I live in an endless summer climate...the equator. I think it is a lot hotter than Colorado unless global warming peed on my leg and said it was raining. One mans garbage is another mans treasure.
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dobryan
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PostPosted: Fri Apr 11, 2008 3:36 pm    Post subject: Reply with quote

psych-illogical wrote:

I assume, when you mention coming up with some sort of a stop, that it would be a stop on the window opening so you don't whack your sliding door into the opened panes?


Exactly. I still have on my 'to do' list the addition of a stop of some sort so I can't open the window too far and cream it with the slider. I've been careful so far and have had no crunches, but it is only a matter of time so I better get off my keister and make the stop. Very Happy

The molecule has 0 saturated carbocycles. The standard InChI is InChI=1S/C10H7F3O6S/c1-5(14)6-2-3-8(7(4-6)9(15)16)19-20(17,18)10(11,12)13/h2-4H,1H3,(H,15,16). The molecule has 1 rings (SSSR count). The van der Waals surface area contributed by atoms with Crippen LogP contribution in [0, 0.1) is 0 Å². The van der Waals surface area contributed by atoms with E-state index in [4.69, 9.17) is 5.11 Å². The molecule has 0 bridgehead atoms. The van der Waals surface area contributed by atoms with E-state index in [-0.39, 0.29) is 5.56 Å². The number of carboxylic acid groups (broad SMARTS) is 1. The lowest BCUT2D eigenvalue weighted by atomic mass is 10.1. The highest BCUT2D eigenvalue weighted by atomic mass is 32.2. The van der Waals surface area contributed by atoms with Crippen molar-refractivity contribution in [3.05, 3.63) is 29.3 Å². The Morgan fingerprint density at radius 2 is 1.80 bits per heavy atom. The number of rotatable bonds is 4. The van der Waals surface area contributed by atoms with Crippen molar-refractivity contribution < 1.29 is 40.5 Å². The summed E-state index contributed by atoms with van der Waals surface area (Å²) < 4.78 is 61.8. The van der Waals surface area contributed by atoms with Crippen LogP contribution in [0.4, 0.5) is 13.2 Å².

Thanks for the compliments everyone. I am really happy with how cool this keeps the Westy. If there is a breeze I have interior temps of only three degrees or so higher than the outside ambient air (which was in the 80's to 90's).
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PostPosted: Fri Apr 11, 2008 6:57 pm    Post subject: Reply with quote

real nice job. beautiful westy too. what's the paint code for that color red?

-Matt
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dobryan
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PostPosted: Fri Apr 11, 2008 7:09 pm    Post subject: Reply with quote

MattVW wrote:
real nice job. beautiful westy too. what's the paint code for that color red?

-Matt


Not sure of the code but it's called Titian Red.